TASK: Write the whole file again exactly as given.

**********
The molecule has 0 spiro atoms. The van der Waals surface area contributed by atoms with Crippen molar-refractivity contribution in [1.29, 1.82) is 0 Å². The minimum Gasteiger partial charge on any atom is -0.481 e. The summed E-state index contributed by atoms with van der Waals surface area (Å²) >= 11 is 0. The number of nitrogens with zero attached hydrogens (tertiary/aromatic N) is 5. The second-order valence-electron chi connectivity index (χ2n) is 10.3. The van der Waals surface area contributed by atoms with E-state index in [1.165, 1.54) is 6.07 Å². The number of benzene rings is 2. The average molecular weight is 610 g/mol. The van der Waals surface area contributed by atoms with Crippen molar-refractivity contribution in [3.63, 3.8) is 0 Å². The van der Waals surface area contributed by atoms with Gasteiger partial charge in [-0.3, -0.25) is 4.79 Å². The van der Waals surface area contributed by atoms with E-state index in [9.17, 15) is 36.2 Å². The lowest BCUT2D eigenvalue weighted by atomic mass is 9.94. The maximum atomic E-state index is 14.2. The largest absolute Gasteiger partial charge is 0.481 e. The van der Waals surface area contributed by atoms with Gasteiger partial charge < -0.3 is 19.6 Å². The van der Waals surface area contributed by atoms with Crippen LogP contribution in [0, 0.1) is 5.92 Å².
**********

The molecule has 0 spiro atoms. The van der Waals surface area contributed by atoms with Crippen molar-refractivity contribution in [1.29, 1.82) is 0 Å². The minimum Gasteiger partial charge on any atom is -0.481 e. The summed E-state index contributed by atoms with van der Waals surface area (Å²) >= 11 is 0. The number of nitrogens with zero attached hydrogens (tertiary/aromatic N) is 5. The second-order valence-electron chi connectivity index (χ2n) is 10.3. The van der Waals surface area contributed by atoms with E-state index in [1.165, 1.54) is 6.07 Å². The number of benzene rings is 2. The average molecular weight is 610 g/mol. The van der Waals surface area contributed by atoms with Crippen molar-refractivity contribution in [3.63, 3.8) is 0 Å². The van der Waals surface area contributed by atoms with Gasteiger partial charge in [-0.3, -0.25) is 4.79 Å². The van der Waals surface area contributed by atoms with E-state index in [9.17, 15) is 36.2 Å². The lowest BCUT2D eigenvalue weighted by atomic mass is 9.94. The maximum atomic E-state index is 14.2. The largest absolute Gasteiger partial charge is 0.481 e. The van der Waals surface area contributed by atoms with Gasteiger partial charge < -0.3 is 19.6 Å². The van der Waals surface area contributed by atoms with Crippen LogP contribution in [0, 0.1) is 5.92 Å².